The Michigan Supreme Court is set to hear oral arguments this week about whether an “Adopt and Amend” maneuver by lawmakers in 2018 was constitutional.
At the time, advocates had gathered enough signatures to get minimum wage and expanded sick leave measures on Michigan’s ballot. Instead, Republican lawmakers passed both, then watered them down post-election.
The initial measure would have also phased out a lower, hourly pay rate for tipped workers, which is the outcome one group fears if “Adopt and Amend” is ruled unconstitutional.
Supporters of “Save-MI-Tips” say that they believe they will make less with a set hourly rate compared to tips.
“I believe if you did the wage, we would have less employees, servers would have more tables because my boss couldn’t afford to pay that many servers that wage,” said Salt & Pepper Savory Grill and Pub waitress Tracy Bolman. “So then, you’d also get worse service because we’d be juggling a bigger section.”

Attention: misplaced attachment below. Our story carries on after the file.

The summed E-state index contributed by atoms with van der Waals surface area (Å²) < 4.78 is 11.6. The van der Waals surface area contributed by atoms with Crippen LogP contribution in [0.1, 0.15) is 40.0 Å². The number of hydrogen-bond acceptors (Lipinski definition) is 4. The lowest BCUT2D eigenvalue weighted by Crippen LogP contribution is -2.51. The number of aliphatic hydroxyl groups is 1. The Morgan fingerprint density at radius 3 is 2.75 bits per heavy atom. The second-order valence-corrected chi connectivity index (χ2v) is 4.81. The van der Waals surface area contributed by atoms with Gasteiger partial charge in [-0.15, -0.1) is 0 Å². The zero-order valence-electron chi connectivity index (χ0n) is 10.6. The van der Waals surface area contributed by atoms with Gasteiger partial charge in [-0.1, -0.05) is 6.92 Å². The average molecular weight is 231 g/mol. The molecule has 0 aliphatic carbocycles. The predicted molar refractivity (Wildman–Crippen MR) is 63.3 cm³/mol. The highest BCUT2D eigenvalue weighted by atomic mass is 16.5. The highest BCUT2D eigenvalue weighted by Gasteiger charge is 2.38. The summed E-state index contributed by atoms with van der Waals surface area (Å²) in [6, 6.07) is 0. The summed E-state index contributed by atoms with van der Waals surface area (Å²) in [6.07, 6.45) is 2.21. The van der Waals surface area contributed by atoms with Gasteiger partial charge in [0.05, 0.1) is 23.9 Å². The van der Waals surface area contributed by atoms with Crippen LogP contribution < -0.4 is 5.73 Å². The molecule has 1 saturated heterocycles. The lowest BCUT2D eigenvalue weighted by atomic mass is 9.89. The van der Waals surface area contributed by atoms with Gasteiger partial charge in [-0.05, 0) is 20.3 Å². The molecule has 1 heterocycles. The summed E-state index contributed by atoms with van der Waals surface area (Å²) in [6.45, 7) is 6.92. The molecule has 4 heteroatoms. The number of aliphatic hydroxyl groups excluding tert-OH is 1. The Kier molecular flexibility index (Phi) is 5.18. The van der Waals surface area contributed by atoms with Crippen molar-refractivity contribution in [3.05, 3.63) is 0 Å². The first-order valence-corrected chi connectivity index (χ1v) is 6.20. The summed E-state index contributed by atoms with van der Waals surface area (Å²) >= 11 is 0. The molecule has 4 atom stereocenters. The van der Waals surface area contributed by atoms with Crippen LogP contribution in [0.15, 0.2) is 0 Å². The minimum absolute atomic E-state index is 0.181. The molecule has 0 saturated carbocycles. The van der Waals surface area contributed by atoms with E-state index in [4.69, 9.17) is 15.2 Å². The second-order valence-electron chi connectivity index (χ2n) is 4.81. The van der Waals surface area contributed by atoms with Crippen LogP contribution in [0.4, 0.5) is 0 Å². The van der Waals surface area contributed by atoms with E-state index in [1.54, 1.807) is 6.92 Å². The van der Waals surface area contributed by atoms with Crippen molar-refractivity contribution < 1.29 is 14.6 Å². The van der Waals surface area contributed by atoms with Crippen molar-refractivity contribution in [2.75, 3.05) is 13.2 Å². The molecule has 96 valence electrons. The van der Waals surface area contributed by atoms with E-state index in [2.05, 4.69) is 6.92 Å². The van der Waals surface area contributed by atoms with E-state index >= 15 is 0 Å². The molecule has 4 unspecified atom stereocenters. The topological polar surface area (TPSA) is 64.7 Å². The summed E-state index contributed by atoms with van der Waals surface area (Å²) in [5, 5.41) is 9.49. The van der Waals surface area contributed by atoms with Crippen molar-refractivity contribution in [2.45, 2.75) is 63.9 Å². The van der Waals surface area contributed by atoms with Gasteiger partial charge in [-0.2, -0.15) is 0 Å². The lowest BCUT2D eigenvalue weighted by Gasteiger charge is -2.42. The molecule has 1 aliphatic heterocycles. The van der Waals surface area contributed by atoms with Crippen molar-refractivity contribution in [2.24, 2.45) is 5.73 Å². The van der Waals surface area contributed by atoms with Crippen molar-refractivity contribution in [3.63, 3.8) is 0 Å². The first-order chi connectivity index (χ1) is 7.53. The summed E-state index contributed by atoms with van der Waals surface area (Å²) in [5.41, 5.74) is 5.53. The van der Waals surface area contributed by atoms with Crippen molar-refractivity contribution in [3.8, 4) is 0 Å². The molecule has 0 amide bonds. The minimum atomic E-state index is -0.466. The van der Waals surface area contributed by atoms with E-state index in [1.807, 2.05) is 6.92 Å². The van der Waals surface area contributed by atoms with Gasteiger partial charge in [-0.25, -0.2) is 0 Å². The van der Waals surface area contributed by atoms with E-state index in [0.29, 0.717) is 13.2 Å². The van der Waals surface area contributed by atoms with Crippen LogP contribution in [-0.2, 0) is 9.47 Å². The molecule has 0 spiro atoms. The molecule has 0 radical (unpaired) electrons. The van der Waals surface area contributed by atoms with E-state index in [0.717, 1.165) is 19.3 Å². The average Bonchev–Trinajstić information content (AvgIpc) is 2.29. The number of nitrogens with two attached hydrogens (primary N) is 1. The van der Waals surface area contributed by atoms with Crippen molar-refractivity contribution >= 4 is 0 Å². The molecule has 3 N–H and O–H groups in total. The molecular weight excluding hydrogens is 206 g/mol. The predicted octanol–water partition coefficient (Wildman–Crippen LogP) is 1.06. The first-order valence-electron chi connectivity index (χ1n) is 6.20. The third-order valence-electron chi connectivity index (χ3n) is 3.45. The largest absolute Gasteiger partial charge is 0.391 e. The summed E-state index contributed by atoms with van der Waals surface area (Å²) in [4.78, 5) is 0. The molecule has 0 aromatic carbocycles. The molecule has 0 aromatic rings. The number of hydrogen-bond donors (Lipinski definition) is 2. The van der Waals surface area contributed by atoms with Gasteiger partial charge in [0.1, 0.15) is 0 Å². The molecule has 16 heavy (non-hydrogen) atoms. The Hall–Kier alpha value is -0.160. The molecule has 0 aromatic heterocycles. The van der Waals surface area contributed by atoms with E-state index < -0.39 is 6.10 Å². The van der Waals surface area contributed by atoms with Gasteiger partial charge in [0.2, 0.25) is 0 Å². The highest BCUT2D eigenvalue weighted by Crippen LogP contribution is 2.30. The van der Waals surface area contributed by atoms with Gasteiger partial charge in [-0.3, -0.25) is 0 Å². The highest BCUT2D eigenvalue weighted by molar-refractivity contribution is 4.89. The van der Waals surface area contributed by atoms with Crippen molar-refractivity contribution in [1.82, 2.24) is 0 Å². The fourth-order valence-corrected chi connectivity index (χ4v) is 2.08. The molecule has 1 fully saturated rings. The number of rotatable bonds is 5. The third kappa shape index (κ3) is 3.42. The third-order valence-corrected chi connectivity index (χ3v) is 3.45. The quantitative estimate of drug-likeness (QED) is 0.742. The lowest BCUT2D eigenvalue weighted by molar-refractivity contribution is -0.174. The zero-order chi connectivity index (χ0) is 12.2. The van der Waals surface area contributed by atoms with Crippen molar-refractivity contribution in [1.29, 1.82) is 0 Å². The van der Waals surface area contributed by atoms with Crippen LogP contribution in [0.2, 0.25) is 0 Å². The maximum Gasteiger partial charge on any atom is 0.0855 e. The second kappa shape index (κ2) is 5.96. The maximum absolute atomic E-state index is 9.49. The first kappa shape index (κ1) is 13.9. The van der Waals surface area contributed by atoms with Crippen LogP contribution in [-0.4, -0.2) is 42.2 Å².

“I feel as though they’re going to, they’re going to see us in a different light that they do not need to tip us that they, you know, they’re paying their bill and they’re going to head out,” said Melissa Puplis, Brann’s Steakhouse & Grille. “I don’t, I, our incomes going to change drastically. And I think the perception of what we do will change drastically.”
Oral arguments on “Adopt and Amend” are scheduled at the Michigan Supreme Court on Thursday.